Nov 05, 2019

PFAS Levels in Ann Arbor, Mich., Increase

After getting PFAS levels as low as 2 ppt in April, levels have increased in Ann Arbor, Mich., leaving city officials searching for potential sources of contamination.

After getting PFAS levels as low as 2 ppt in April, levels have increased in Ann Arbor, leaving city officials searching for potential sources of contamination.

Levels of toxic per- and polyfluoroalkyl substances(PFAS) chemicals found in Ann Arbor, Mich., drinking water have increased.

After managing to get PFAS levels as low as 2 ppt in April, PFAS detections in the river water were around 40 ppt in October, reported MLive. Treated water delivered to customers ranged from 25 to 29 ppt, city test results show.

There were five types of PFAS detected. Two of the five meet state standards and there are no limits in place for the other three. The two types found in Ann Arbor’s drinking water last month that are on the proposed regulation list are PFBS and PFHxA, which have proposed limits of 420 ppt and 400,000 ppt, respectively.

Most of Ann Arbor’s drinking water comes from Barton Pond on the Huron River, which is contaminated with PFAS from upstream pollution.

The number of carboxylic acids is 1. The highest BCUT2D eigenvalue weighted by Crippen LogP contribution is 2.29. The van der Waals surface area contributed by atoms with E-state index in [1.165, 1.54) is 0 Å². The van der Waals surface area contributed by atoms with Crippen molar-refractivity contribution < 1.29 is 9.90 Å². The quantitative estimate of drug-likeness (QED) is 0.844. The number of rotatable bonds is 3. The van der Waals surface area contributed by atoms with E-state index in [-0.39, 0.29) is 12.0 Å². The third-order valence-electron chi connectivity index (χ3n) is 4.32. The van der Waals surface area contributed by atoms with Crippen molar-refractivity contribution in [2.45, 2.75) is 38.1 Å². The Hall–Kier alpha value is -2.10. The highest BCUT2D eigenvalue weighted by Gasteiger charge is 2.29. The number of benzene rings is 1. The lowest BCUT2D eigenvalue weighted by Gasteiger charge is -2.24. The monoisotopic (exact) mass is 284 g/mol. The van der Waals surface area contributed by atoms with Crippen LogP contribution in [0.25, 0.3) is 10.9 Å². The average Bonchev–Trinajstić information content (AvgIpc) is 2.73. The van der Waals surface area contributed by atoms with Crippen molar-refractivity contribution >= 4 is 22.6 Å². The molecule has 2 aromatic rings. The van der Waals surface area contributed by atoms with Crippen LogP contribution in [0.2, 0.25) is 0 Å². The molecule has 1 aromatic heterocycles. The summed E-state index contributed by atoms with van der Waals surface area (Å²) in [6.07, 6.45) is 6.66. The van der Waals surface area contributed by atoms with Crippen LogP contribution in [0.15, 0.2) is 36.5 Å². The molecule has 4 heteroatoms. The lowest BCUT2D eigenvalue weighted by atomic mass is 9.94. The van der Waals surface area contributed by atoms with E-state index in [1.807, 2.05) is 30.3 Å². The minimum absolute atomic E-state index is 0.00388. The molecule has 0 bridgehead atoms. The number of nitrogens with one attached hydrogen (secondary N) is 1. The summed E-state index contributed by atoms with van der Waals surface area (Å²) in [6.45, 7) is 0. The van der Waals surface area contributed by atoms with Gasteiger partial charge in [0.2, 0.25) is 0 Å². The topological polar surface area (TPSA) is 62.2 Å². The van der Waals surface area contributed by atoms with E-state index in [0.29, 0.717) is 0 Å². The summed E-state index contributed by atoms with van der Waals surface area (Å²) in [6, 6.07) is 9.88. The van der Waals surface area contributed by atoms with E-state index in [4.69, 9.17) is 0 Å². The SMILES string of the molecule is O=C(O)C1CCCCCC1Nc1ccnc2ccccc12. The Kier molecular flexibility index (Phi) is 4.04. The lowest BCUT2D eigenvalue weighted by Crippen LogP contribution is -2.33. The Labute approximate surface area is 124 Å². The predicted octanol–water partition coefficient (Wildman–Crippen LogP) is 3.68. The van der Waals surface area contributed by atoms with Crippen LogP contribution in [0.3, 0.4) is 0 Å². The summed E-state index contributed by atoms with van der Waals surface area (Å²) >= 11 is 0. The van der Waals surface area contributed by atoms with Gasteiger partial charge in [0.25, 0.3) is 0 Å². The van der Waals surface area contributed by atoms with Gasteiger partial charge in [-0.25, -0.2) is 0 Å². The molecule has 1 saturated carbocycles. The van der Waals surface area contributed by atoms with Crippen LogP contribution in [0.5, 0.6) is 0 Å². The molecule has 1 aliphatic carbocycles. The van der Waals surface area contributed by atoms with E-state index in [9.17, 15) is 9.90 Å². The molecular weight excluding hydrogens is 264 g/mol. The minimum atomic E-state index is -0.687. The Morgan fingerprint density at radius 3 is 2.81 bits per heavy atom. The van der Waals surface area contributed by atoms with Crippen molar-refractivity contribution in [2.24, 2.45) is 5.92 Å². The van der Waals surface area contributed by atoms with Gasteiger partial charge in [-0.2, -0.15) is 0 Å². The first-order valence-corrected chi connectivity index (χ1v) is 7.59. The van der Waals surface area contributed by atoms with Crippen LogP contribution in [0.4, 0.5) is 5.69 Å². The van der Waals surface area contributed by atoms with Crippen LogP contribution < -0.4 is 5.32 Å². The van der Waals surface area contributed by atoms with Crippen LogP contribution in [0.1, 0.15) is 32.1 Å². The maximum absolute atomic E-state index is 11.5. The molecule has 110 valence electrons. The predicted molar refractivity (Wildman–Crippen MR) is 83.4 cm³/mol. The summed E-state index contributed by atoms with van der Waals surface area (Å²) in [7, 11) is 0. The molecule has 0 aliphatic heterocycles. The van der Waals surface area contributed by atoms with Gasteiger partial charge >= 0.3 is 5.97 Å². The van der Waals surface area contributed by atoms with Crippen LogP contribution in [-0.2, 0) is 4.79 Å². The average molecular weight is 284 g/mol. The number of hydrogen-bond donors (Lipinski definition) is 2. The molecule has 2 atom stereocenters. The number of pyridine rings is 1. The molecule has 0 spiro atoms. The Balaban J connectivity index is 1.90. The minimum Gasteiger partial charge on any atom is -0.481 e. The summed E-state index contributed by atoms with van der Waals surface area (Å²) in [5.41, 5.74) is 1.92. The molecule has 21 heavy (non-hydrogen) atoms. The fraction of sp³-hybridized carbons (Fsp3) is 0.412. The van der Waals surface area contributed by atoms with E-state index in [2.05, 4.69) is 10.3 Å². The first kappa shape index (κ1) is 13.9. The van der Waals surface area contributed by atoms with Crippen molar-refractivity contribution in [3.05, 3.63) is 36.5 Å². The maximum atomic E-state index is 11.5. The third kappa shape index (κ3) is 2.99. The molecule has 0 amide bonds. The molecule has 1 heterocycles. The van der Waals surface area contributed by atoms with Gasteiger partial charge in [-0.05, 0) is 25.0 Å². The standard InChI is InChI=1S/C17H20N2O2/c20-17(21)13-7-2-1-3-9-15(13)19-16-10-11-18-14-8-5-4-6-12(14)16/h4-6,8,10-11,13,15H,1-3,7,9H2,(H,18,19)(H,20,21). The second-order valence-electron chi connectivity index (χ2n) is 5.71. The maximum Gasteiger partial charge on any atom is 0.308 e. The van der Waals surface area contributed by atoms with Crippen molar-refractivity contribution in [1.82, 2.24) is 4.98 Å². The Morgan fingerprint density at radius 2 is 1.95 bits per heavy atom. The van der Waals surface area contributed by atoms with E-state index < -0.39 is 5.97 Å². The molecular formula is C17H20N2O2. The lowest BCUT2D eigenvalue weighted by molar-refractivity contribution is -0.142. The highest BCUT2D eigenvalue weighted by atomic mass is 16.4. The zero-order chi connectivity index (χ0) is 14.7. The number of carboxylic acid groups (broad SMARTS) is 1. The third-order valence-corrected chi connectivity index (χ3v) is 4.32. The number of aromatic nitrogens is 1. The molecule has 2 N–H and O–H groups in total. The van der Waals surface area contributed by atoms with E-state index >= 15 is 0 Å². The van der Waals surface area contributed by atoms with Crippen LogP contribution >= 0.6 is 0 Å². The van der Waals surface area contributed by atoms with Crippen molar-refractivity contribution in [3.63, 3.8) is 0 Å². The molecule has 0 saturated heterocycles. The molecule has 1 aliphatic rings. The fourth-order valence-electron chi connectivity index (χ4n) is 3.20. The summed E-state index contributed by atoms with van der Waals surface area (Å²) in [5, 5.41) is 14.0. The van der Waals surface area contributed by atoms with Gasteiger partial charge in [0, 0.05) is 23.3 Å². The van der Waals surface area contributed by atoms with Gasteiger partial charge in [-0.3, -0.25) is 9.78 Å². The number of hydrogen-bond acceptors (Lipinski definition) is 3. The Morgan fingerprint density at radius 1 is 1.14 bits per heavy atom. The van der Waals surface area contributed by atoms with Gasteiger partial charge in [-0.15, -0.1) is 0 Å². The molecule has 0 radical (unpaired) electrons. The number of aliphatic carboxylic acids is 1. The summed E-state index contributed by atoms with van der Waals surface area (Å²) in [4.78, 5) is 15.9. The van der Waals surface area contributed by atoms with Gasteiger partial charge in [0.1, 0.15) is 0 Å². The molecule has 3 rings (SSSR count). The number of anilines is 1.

“The amount of PFAS our filters remove is dependent on the concentration coming in, the type of PFAS, and the age of the carbon in the filters,” said Brian Steglitz, water plant manager. “We replaced approximately 60% of the carbon in filters in March and April, so it is expected that PFAS removal was high in the first few months after replacement.”

October tests showed seven types of PFAS in the raw river water. 

The city will replace the carbon in every filter at the treatment plant once every two years to maintain performance, according to MLive. The city also tests monthly for 24 types of PFAS.

Tribar Manufacturing was identified as a major source of contamination last year, but the search for other potential contributors to the contamination is ongoing, reported MLive. Tribar has put filters in place to reduce discharges, but there may be residual contamination coming from sewer pipes between Tribar and the Wixom wastewater plant. 

“Ann Arbor is so far a best-case scenario for how you get on top of a problem, manage a problem and reduce contaminants, but there are systemic things that need to change,” said Daniel Brown, a watershed planner with the nonprofit Huron River Watershed Council. 

Read related content about PFAS in Michigan: 

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